Monday Morning Quarterback Part II
By BOP Staff
December 15, 2009
Kim Hollis: Invictus, Clint Eastwood's movie about rugby and Nelson Mandela, opened to $8.6 million. Should Warner Bros. be happy with this result?
Josh Spiegel: Considering that Invictus is about...well, rugby and Nelson Mandela, I don't know that Warner Bros. should have expected anything more than, at most, $10 million. They've been marketing the movie for a month, but it is still about something that most Americans aren't very familiar with. Yes, the film's a sports movie, but The Blind Side is probably stealing some of the sports crowd still. Warner Bros. is more likely concerned with Oscars, not blockbuster numbers.
Max Braden: That's right in line with the first wide release weekends for Changeling and Flags of Our Fathers, both of which grossed totals in the low $30 millions. Invictus will probably follow the same pattern. I don't think anybody was expecting the $100 million-plus numbers that Million Dollar Baby and Gran Torino earned.
George Rose: Since this will likely experience a long run in theaters and receive several award nominations (if not also the awards), the studio should be happy. There isn't a large rush factor for films with awards acclaim and expected legs, and this is more than enough to secure a decent run. It's already on course to earn more than Precious, so that should help declare this a success. While it currently doesn't shed a light next to Eastwood's other Oscar bait projects, it has massive potential. It might not be his next Million Dollar Baby or Mystic River, but the stink that was left after Changeling will definitely fade after Invictus leaves the theaters.
Matthew Huntley: I don't think Warner Bros. should be happy with this result, but they shouldn't be too upset, either. Given Clint Eastwood's track record for award nominations and legs at the box office, the studio is probably confident the film will become profitable somewhere down the road, but given the opening weekend numbers, they'll have to wait longer than they wanted to.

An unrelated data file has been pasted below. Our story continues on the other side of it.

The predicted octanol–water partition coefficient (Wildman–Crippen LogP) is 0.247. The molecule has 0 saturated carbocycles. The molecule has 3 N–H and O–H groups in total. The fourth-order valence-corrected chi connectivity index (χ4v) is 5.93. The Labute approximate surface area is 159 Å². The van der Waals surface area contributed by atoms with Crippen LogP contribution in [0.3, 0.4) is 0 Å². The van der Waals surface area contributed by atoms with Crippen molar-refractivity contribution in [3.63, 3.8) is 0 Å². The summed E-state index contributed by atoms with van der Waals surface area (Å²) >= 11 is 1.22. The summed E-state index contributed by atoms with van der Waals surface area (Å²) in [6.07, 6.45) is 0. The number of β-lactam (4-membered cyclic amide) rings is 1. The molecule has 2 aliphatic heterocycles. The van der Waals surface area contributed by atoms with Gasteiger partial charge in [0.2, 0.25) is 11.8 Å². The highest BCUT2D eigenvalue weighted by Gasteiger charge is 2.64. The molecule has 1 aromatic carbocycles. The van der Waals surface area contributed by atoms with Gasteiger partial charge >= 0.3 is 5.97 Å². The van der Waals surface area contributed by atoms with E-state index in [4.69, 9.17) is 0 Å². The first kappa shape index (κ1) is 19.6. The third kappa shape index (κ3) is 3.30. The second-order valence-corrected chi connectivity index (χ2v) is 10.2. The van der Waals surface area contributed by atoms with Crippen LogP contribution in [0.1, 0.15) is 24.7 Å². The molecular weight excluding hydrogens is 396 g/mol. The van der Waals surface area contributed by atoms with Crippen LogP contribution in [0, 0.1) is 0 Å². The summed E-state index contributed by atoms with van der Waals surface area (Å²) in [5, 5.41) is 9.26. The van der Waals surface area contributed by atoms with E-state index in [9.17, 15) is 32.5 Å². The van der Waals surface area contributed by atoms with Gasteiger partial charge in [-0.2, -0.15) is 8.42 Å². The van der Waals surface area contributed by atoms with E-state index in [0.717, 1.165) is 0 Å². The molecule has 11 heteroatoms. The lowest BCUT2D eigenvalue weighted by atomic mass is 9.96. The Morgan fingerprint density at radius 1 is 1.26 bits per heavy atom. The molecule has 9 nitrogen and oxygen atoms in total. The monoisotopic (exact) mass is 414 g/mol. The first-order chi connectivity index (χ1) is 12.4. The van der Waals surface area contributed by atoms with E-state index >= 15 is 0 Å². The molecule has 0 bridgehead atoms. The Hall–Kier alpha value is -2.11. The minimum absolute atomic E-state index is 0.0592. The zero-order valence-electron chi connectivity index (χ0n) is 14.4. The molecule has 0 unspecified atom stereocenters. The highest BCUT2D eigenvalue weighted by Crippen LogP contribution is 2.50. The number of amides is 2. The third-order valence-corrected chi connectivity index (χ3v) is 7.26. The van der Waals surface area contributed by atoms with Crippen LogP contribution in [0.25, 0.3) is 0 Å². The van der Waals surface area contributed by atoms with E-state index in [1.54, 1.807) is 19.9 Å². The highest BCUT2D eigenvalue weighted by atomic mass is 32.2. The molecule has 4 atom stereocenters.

Michael Lynderey: That isn't a very satisfying number, even with whatever Oscar legs this film can glean in the next few weeks. I'd blame the release strategy: Invictus clearly should've been a platform release, and going wide right off the bat hurt its momentum. In fact, the whole weekend just doesn't seem very well thought out, does it? Typically, this time of year can be used to launch a blockbuster or two (see 2007: I Am Legend and the Chipmunks), and it's kind of a waste of space that a studio didn't slot anything in and get a few weeks of extra business (my favorite candidate for that treatment, according to my brain if not my heart: The Squeakquel).
Tom Macy: I think they're pleased. Clearly an awards contender, this one's going to hang around for awhile. I don't know how he does it, but Clint's direct, no-frills approach to storytelling somehow avoids being simplistic and trite and achieves this boldness that feels very complex and mature (like my A. O. Scott impression?). So his films are easily accessible but carry enough substance to satisfy more discerning audiences. This is a perfect combination for a leggy awards-aimed run. I wouldn't be surprised if this followed the path of Million Dollar Baby, if perhaps to a slightly less successful tune. Invictus isn't as strong a film, though the ending is, oh, just a touch less of a downer. Plus Morgan Freeman's performance as Mandela is instantly on the short list of Best Actor contenders; in fact, he was probably already on that list the day he signed on, and he does